Dads in School – Tips for Getting Involved in Your Child’s Education
It can seem like school involvement is the realm of the mom, which probably springs from the days when it was almost invariably the mom who was home during the day. Things are different now, though, and many moms work. Even moms who don’t work outside the home might like to see their kids’ dad get involved in the kids’ school.
Benefits to Paternal Involvement
Regardless of where Mom and Dad are during the day, and whether or not Mom and Dad are divorced, there are distinct benefits to paternal involvement in kids’ education. Here are some of them.
- Better academic performance – Did you know that educators have found a positive academic trend among students whose dads are involved in their education? Kids with involved dads do better academically.
- Extracurricular activities – Research shows that kids with involved dads participate more in extracurricular activities.
- Better behavior and emotional health – Kids whose dads are involved in school tend to be emotionally healthier, have fewer problems with behavior, and enjoy school more.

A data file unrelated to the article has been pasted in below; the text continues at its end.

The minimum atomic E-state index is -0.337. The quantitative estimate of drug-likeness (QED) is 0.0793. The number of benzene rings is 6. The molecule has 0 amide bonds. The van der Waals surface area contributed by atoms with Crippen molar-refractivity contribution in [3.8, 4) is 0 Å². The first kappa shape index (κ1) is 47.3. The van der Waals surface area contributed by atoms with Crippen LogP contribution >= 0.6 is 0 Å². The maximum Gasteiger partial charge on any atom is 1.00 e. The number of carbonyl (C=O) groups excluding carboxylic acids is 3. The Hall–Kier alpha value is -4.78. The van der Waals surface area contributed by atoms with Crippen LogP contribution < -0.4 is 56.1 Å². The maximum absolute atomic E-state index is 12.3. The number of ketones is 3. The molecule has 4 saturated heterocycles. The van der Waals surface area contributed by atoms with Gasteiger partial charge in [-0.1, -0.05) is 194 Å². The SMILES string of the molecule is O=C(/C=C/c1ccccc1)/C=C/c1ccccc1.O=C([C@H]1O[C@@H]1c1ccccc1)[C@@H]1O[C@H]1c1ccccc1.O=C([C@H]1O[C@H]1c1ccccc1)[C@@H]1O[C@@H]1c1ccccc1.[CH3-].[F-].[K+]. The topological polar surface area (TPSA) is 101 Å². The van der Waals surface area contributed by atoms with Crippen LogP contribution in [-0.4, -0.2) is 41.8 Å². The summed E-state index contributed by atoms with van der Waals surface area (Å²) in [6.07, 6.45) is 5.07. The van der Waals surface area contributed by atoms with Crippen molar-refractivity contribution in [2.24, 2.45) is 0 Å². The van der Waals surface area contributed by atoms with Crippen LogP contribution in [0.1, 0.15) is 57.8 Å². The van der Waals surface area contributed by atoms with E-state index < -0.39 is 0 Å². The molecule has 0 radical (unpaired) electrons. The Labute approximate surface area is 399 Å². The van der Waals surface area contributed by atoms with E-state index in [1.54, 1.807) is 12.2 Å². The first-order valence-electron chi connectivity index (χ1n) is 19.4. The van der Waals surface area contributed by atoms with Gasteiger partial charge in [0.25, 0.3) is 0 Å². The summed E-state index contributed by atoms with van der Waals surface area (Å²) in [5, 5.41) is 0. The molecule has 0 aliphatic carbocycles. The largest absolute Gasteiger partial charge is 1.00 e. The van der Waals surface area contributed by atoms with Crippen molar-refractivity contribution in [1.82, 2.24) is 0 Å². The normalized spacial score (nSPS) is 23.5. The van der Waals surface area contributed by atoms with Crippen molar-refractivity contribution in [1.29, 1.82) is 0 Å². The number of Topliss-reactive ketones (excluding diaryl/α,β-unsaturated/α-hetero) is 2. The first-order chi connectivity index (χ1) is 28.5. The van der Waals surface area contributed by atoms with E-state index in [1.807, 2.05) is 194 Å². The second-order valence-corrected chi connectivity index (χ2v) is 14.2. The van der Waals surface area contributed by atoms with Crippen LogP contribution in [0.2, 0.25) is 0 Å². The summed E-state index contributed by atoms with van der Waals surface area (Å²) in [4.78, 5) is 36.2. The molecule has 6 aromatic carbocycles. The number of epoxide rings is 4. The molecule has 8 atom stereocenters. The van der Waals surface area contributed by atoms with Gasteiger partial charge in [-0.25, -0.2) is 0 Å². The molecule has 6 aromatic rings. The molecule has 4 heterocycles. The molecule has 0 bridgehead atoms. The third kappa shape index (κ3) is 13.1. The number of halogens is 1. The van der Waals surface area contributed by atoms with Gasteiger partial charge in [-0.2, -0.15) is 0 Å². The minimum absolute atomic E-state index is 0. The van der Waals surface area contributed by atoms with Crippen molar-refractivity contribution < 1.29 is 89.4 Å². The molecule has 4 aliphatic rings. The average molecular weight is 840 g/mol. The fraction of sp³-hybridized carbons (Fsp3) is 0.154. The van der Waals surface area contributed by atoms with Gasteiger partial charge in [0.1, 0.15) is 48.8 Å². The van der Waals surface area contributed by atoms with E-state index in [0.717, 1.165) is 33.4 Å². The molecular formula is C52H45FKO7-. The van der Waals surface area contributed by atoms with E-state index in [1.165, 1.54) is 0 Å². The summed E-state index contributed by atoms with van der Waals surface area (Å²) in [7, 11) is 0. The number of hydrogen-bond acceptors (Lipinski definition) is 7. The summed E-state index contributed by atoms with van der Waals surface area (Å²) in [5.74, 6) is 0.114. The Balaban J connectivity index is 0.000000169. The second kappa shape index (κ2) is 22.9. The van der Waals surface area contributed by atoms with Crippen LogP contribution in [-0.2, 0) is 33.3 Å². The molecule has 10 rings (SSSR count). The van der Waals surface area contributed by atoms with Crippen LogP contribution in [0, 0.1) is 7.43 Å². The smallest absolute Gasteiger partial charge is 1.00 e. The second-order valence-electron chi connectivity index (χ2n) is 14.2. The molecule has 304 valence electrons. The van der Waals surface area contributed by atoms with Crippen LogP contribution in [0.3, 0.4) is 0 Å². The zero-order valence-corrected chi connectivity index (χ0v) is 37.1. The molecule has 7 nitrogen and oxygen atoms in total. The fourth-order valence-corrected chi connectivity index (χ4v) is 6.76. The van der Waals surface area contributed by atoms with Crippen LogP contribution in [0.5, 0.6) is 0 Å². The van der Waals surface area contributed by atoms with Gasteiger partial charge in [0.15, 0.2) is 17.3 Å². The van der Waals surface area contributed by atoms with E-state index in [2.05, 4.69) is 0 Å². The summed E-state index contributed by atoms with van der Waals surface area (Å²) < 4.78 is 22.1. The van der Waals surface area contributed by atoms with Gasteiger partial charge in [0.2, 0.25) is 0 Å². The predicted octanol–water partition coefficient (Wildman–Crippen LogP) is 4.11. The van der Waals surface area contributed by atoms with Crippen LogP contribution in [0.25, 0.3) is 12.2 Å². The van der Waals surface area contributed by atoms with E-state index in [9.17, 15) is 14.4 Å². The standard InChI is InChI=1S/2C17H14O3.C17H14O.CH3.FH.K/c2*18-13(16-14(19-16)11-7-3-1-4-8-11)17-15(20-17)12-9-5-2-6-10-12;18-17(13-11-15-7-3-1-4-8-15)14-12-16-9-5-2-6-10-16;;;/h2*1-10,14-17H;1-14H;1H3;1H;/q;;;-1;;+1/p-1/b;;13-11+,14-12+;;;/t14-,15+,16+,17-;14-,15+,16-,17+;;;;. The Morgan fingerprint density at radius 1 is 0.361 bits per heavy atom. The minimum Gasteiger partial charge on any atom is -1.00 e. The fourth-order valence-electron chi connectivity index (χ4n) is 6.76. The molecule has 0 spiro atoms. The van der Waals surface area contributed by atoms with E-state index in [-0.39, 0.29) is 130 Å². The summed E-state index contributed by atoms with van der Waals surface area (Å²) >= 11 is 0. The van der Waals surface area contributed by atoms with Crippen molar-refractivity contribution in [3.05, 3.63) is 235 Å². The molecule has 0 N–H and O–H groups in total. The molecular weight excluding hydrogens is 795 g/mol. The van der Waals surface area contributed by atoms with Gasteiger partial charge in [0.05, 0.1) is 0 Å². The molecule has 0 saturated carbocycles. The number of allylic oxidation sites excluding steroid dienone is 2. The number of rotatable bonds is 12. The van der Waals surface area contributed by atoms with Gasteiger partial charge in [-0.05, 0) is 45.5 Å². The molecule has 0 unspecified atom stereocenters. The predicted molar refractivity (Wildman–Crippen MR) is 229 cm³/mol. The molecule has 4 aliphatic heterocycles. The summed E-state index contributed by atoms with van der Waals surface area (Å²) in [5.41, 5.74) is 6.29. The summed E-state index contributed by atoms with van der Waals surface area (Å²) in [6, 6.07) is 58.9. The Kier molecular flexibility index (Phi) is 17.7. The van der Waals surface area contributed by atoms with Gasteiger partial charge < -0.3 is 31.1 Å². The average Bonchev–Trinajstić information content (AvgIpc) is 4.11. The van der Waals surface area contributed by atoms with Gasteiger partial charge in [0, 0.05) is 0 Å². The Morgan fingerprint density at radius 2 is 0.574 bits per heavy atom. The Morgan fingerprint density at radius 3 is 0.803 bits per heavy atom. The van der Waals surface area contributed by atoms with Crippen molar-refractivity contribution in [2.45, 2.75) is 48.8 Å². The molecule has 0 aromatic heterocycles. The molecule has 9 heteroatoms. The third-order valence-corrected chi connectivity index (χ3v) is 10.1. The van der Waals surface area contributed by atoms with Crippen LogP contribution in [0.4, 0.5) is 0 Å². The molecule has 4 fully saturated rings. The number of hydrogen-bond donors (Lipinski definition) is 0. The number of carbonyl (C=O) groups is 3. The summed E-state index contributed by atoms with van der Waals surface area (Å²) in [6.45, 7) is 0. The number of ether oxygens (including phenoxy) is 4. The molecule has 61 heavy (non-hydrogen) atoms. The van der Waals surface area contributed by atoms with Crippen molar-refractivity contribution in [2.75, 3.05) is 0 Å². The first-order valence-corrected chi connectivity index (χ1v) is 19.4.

How Dads Can Get Involved
You may be wondering how dads can get involved in school. Here are some tips.
The child’s mom – Regardless of your relationship with your child’s mom, keeping it civil with her is just one less stress for your child to have to deal with. Your child might feel awkward, embarrassed, stressed, anxious, and a host of other negative emotions when you and your ex have a bad relationship. This is not conducive to your child’s academic success. Try to get along with your child’s mom and agree to attend school events, even if you both have to attend at the same time.
Attend meetings and events – When there are parent-teacher conferences, go. The same is true for any meetings and conferences that are held at your child’s school, whether it’s about special education or the upcoming school year. Make your presence known, and your name and face will be associated with your child.
Events vary throughout the year, from school plays to after-school activities on the school’s campus. Try to attend as many as you can, and maybe suggest some of your own (like Lunch with Dad Day or some such).
Meet the teacher – Get to know your child’s teacher and show him/her that you are involved and want to stay engaged. The teacher will then be more likely to give you information and contact you about relevant school matters.
Be aware – As you get more involved and plan more involvement in your child’s school, remember that other kids may not be so lucky. Be careful that you don’t leave any kids out as you plan for dad-child events, and be ready to “fill in” for kids who need an adult male to support them.
Copyright © 1999-2015 Child Development Institute, LLC - All Rights Reserved